Pitcairn PA-39 autogyro


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29 April 2007
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The PA-39 was developed to serve as an observation aircraft protecting shipping convoys from submarines. Only seven PA-39s were built for the British Air Ministry, and N3908 is the only remaining example. The others were sunk being shipped to Britain or lost in training and test flight accidents.

from here: http://www.airventuremuseum.org/collection/aircraft/Pitcairn%20PA-39%20Autogiro.asp#TopOfPage

Does anybody know more of this one or have photos, etc.?


  • Pitcairn PA-39.jpg
    Pitcairn PA-39.jpg
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Of the seven aircraft (BW828 - BW834, c/n M-99 - M-105) ordered by the British Purchasing Commission, five were to be sent to Britain and two retained in the US. One of the hold backs was used for shipboard tests on the escort carrier H.M.S. Avenger in Long Island Sound in May 1942, and later in Chesapeake Bay off of Newport News using a stern platform on the merchant ship Empire Mersey. The other was lent back to Pitcairn (by then the G & A Aircraft Co.) for laminar flow blade tests for the XO-61. Both aircraft were later purchased back from the British. One was given to Princeton University and its fate is unknown, the other was used by the Firestone Tire and Rubber Co. in 1946 to test the effects of the drag and weight of rockets at the blade tips. (Pitcairn had first experimented with tip drive jets in 1926, and in 1943 the Autogiro Co. of American and Aerojet in California had discussions about a rocket driven helicopter. A number of studies were made but nothing came of them. Ditto later work with Reaction Motors Inc for a rocket-driven rotor.)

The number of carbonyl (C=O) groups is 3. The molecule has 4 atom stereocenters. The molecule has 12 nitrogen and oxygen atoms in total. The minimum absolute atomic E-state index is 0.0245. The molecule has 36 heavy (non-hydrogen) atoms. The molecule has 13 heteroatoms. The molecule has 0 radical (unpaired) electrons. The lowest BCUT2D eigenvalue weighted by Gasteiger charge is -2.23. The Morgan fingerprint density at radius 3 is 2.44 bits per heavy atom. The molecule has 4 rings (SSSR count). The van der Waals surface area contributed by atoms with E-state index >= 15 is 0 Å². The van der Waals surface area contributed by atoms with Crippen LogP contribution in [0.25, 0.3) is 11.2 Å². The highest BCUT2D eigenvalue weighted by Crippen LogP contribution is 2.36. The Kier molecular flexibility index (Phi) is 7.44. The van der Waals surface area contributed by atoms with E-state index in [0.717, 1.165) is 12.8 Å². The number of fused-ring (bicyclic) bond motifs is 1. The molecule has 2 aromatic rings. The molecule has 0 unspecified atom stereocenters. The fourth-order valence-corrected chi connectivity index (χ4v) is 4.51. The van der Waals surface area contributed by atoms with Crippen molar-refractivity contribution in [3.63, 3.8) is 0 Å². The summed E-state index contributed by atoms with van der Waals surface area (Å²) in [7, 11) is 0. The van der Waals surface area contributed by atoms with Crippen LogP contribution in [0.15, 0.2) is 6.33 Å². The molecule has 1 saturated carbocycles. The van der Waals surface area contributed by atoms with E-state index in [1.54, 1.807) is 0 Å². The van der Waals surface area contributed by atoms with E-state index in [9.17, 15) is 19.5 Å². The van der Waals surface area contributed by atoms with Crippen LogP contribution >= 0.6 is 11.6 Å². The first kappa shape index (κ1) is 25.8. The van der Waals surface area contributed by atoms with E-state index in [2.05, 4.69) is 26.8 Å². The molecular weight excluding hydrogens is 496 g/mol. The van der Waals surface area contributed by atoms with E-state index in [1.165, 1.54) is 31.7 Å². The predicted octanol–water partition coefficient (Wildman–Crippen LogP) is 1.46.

None of the aircraft were ever employed operationally in their intended role. Only two made it to Britain and apparently only one was flown there, probably BW833. Three (BW828 - BW830) were damaged, according to one account by deliberate sabotage, in January of 1942 in Canada while being loaded for shipment to the UK. The three aircraft and included spares were scrapped, at the time it was stated they had been lost at sea due to a torpedo attack.

PA-39 c/n M-98, N3908 was not part of the British order, rather it is the first PA-39.

Info from 'Cierva Autogiros' by Peter W. Brooks, 1988 Smithsonian Institution Press.
The book has a photo of BW833 in RAF cammo and markings.

Cheers, Jon

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